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Was Mueller’s Investigation a Cover Up?
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Pardon me if I don’t join in the chorus of praise for Special Counsel Robert Mueller’s investigatory efforts. Certainly, it comes as a relief that he correctly found no evidence of collusion between the Russian government and Donald Trump’s presidential campaign and quite properly did not charge the president for obstruction of justice. But just because Mueller and his team of Hillary Clinton sycophants reached the right conclusions does not mean that they conducted a righteous investigation. In that regard, given that the Special Counsel’s Office did not charge the persons who fabricated and used the Russia collusion fable to undermine Trump’s campaign and presidency, it would appear that, far from being impartial seekers of truth following the trail of evidence regardless of the political consequences, they were a get-Trump lynch party that simply ran out of rope.

In his order appointing the Special Counsel, Deputy Attorney General Rod Rosenstein directed Mueller to “conduct the investigation confirmed by then-FBI Director James B. Comey in testimony before the House Permanent Select Committee on Intelligence on March 20, 2017, including: (i) any links and/or coordination between the Russian government and individuals associated with the campaign of President Donald Trump; and (ii) any matters that arise or may arise directly from the investigation.” Rosenstein’s order also provided that “[i]f the Special Counsel believes it necessary and appropriate, the Special Counsel is authorized to prosecute federal crimes arising from the investigation of these matters.”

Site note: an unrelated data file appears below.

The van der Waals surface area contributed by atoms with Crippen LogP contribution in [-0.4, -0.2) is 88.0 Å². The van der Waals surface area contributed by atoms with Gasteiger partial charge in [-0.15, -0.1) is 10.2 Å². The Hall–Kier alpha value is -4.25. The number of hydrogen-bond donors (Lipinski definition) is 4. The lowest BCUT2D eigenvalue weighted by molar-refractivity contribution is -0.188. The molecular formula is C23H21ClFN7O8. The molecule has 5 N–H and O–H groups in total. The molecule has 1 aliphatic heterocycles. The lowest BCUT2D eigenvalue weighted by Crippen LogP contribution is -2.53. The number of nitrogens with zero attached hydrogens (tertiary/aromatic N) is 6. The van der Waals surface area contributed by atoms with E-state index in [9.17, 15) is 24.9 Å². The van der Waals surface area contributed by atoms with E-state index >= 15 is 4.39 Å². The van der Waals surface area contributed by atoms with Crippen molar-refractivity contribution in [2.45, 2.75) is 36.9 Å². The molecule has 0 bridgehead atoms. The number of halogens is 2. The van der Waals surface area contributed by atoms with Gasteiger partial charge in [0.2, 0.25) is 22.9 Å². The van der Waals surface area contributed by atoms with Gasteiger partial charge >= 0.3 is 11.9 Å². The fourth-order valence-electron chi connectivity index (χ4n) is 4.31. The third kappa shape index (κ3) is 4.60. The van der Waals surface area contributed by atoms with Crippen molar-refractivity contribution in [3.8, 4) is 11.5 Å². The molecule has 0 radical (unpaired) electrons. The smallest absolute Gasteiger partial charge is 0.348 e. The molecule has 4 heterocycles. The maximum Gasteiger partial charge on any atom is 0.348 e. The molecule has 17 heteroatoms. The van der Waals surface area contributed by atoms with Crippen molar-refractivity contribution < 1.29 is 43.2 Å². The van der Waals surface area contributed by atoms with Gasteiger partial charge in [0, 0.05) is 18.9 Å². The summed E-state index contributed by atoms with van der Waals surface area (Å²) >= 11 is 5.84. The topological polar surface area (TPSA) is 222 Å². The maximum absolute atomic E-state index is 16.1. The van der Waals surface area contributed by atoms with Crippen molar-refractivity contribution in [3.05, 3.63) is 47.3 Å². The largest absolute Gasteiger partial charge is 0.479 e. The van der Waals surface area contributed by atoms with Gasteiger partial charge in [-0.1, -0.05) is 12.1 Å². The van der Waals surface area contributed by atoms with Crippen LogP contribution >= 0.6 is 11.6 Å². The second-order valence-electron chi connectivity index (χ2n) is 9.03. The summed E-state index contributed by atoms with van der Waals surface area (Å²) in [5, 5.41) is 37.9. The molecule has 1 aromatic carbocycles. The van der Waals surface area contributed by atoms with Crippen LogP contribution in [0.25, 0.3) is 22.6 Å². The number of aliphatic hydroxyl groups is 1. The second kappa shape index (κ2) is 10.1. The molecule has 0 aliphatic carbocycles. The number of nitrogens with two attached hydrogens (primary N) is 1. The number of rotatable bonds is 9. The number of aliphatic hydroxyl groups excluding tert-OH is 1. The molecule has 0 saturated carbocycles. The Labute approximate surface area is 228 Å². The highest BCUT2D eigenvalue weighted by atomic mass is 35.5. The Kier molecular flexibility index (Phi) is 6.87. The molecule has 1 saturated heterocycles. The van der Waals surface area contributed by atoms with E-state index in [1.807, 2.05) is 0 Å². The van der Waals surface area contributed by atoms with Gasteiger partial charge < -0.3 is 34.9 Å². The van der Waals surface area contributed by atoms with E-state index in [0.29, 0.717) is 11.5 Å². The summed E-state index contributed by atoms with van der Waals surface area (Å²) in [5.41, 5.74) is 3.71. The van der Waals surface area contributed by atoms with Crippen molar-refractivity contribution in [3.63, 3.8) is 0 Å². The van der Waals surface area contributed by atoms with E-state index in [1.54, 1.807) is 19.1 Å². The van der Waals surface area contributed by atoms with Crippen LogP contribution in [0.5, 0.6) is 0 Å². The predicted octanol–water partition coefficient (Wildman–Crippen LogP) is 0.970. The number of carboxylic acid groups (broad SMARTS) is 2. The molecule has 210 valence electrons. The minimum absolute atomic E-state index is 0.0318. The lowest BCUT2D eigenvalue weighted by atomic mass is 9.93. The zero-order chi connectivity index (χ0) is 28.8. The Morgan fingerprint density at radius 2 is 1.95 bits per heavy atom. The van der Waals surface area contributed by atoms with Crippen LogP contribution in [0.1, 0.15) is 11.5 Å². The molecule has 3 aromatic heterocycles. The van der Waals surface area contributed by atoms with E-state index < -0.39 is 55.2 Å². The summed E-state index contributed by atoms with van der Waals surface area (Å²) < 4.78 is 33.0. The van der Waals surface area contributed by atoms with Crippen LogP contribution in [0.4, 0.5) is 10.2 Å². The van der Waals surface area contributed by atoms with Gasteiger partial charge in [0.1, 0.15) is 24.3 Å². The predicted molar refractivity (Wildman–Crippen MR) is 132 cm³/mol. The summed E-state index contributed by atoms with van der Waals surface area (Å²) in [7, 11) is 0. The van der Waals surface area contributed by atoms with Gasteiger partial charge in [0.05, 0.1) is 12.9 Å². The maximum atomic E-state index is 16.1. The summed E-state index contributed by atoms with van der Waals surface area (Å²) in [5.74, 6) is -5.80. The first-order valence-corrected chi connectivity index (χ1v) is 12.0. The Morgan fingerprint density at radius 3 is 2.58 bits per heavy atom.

Comey had testified about the counterintelligence investigation of the Trump campaign launched by the FBI in July 2016. This investigation relied heavily on the salacious and unverified opposition research compiled by former British spy Christopher Steele and Fusion GPS on behalf of the Democratic National Committee and Hillary Clinton’s campaign. Consequently, under the plain terms of Rosenstein’s order, Team Mueller’s authorized jurisdiction encompassed the who, why, what, when, where, and how of the genesis of the eponymous Steele dossier and its nefarious use by Comey’s FBI to undermine Trump’s candidacy and, failing that, to undo the outcome of the 2016 presidential election. By any rational standard, the FBI and Department of Justice’s unprecedented abuse of official power based on the Steele dossier — a political dirty trick that will go down in history — raises far more vital and immediate investigative and national concerns than Russian hackers and social media operatives who will never see the inside of an American courtroom, Paul Manafort’s financial crimes, or the individuals charged with process crimes.

The logical starting point of any Trump-Russia collusion investigation would be the Steele dossier. So, did Team Mueller, in or out of the grand jury, investigate or interrogate Christopher Steele, Glenn Simpson of Fusion GPS, or the Clinton campaign and DNC operatives who paid for the dossier?